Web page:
In a last ditch attempt to try and make something of this life, I applied for a job for promotion.  The idea was to get the manager’s job in the town where I lived.  They didn’t give me that.  They offered me a job in a town 40 miles away.  Same job but just miles and miles away.

I was angry because I was really at the bottom of the pile now.  And I had a shouting match with the Head of Recruitment for this phone company in a Regional Manager’s Conference in front of everybody.  In all fairness, he shouted back as well.  It wasn’t just one way.  We both argued.

So after a little while, we both cooled down and I went back and spoke to him again.  That was when I truly gave up because I just slumped my shoulders and said, “Tell me about this job.”  At that moment, I knew there was nothing I could get from this.  This was it.

So I went and I found that not only was there no fire but I was surrounded by darkness, a complete, miserable darkness that if I stretched out my hand, I couldn’t see it anymore.  And if you’re in that kind of darkness with no reference points, there’s a name for that.  You're lost.  

If there’s no way you can turn on a light, you need someone to do it for you.  That someone was quite unexpected because it took the form of a rather scruffy emo girl who walked into the shop and we talked.  She was looking for a job.  I needed a member of staff.  Myself and my assistant manager interviewed her, and she gave a good interview.  Even to this day, she says she blacked it. 

Suddenly, I found myself feeling something inside.  I wasn’t used to it because, as we spent time together and as our little friendship started to develop, I felt happy.  But the happiness was tempered because I couldn’t get out of my prison, and I knew there was no getting out of it.  

Time went on and we, our friendship got a little bit closer.  I can leave how close it got to your imagination.  Then towards the end of a year, I tried to leave the relationship I was in, but I couldn’t.  I ended up going back.  You hear stories about abused partners going back.  And if you’ve never been in that situation, you often think to yourself, “Oh, my goodness, how on earth could you go back?”  

I get it now.  I can't explain how I get it, but I get it.  I understand because I don’t know why I went back, but I did.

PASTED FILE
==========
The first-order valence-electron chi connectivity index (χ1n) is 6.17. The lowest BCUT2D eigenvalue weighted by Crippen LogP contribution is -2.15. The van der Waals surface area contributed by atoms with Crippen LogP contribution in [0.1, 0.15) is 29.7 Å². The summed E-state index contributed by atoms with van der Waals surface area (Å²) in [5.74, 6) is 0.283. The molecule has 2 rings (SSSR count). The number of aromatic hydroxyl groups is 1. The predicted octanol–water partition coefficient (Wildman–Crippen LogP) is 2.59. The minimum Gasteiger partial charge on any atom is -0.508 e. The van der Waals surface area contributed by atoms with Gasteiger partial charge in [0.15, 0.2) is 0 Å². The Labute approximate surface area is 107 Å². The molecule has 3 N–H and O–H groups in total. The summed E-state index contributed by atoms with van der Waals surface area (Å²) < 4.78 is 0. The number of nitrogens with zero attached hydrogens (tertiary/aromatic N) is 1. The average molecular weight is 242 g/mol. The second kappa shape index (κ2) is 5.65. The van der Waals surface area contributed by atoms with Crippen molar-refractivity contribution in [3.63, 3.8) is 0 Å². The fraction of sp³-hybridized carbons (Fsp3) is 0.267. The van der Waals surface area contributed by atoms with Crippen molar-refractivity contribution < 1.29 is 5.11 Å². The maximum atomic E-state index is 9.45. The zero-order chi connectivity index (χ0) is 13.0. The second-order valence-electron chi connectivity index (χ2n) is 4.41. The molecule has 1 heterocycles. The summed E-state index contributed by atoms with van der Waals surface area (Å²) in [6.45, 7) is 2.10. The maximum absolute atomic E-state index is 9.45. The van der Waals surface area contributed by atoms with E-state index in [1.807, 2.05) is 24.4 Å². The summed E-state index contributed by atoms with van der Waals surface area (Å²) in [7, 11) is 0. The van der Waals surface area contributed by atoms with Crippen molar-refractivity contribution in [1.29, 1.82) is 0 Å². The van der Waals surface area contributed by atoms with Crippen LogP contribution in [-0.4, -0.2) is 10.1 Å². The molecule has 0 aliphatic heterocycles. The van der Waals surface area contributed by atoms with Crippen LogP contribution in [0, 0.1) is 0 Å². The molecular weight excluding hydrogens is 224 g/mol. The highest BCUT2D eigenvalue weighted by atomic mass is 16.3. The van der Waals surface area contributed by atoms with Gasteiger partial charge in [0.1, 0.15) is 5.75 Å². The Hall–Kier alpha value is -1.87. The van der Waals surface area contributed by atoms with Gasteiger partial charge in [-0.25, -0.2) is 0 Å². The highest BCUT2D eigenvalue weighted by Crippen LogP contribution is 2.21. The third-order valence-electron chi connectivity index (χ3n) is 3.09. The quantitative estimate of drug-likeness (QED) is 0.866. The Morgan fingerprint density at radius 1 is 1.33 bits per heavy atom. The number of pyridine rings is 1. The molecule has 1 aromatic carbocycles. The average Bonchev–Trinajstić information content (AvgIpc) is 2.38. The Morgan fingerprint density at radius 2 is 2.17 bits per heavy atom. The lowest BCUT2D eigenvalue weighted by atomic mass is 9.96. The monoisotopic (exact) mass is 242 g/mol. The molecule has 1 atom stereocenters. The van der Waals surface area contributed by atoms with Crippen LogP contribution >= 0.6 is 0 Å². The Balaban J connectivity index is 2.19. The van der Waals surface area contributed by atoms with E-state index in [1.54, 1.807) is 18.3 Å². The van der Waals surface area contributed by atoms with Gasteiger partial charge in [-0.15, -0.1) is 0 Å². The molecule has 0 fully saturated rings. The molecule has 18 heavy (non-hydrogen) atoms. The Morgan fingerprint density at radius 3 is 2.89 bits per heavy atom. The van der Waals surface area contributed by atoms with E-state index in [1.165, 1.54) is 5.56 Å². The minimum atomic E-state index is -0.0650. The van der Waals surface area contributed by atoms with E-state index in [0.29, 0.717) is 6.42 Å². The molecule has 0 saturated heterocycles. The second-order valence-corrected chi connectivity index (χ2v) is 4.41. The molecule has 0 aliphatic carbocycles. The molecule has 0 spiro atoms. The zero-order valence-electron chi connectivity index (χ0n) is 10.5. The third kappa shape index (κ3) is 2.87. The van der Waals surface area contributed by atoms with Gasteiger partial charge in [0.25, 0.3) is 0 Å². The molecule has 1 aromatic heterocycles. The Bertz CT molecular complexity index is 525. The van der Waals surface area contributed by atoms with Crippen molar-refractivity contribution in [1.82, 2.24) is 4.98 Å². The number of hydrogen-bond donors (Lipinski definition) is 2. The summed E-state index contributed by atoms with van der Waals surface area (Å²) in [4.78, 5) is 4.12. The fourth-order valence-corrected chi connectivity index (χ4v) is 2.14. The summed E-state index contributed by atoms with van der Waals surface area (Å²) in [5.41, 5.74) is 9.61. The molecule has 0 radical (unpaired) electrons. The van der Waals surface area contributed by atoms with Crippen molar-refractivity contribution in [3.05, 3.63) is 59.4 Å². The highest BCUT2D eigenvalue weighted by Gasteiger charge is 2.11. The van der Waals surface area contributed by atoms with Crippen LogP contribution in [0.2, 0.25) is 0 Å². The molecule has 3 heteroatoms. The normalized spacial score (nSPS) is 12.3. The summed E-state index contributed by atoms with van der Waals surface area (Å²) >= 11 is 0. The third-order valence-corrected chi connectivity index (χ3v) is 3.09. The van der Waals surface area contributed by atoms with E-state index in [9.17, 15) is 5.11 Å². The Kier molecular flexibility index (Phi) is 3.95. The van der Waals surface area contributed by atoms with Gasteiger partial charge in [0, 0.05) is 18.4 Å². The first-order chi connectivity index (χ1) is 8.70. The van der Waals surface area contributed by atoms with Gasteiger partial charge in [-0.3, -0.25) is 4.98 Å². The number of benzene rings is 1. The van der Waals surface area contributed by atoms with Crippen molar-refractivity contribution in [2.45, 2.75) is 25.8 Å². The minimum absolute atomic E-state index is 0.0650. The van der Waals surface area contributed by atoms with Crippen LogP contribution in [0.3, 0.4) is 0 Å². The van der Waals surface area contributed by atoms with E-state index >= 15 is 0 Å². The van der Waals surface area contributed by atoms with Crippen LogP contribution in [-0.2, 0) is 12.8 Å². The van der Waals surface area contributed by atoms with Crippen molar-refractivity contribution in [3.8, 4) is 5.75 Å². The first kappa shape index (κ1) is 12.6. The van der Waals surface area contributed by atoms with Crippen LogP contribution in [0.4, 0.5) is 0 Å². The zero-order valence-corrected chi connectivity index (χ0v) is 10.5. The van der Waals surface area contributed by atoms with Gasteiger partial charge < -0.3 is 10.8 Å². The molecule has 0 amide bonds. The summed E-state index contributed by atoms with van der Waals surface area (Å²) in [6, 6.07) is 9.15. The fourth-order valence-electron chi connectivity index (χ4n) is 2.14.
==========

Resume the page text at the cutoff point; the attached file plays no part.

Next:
Until one night, she found out that me and this girl had been talking.  There was no evidence of any kind of relationship beyond friendship but, even so, she got really angry.  I went to bed that night afraid.  For the first time in my life, I was truly afraid.

So I thought, “I have to escape”.  And ‘escape’ is not too strong a word.  I have to get out of this.

So there, lying there in the middle of the night, hearing her stomping around the house, I made a plan.  The plan was when she dropped me off at the station the next morning and then would go to work, I would get in a taxi and come back to the house because I had some money, which was quite rare at that point.  But it was so hard to get back into that taxi.  It was so hard to miss the train.  It was so hard to get in the cab to go back to the house.  And then it was hard to gather my things together.  It was hard to call my mom and say, “Please, can you bring the car around?  I’ve got to get out of here.”

Somehow, somehow, I managed it.  But I was even afraid of taking things that were mine.  I left with a minimal amount of stuff.  It’s quite a good way of having a clear-out.  

So I was out.  It took a long time to get over what she did to me, and I’m still getting over it.  But that was okay because, now, there was a new life involved.  We, me and this woman who is my friend, we started seeing each other properly.  We made it official because we were still working together so we had to keep it quiet in work.  But we started travelling.

The first trip we took, we went to, we travelled all the way up Poland, sort of half my heritage, and visited Chernobyl as well, which was just amazing.  Then the fire was back in my life.

But something was tempering it.  Something was stopping it from burning.  It was only after we got married and travelled all the way around the world and we’re stopping off in New Zealand and we ticked off so many bucket list entries and had a drink in the Green Dragon in Hobbiton, I got back and I thought, “I know what I have to do.”

So one morning, I woke up and I said to her, I said, “I want to go back to school.”

Charlotte Istance-Tamblin shares a hug with her wife at the Pie and Ale during the Manchester Science Festival in October, 2018. Photo by Drew Forsyth.

Charlotte Istance-Tamblin shares a hug with her wife at the Pie and Ale during the Manchester Science Festival in October, 2018. Photo by Drew Forsyth.

She said, “Why?’

I said, “I want to study Chemistry.”

She’s, “What for?”

I said, “I’d like to teach it.”

She's, “Well, go do it, then,” and rolled over and went back to sleep.

So I thought, well, okay, fine.  I’ll go and do it.

I found an Access course, so I discovered that Access courses exist.  I re-sat my Maths GCSE and, very quickly, I thought, “I’m going to get the best I can get, so I’m going to get an A at my maths and I’m going to get 45 out of 45 distinctions at my Access course.”

And I did, and I got it.  In doing so, we had to look at universities.  It was a visit to Loughborough  University, and I said, “Could I study Radiochemistry as part of my masters?”  

They said, “No.  You’ll need to go to Manchester for that.”

So I text my wife and I said, “They say I’ll need to go to Manchester.”

Four minutes later, a text came back saying, “I’ve booked us on the Open Day.”

So they demanded, of course - it’s Manchester - they demanded the very best grades that I could deliver.  And that’s what I gave them.  We moved to Manchester and I study Chemistry and I’ve never been happier.

Thank you.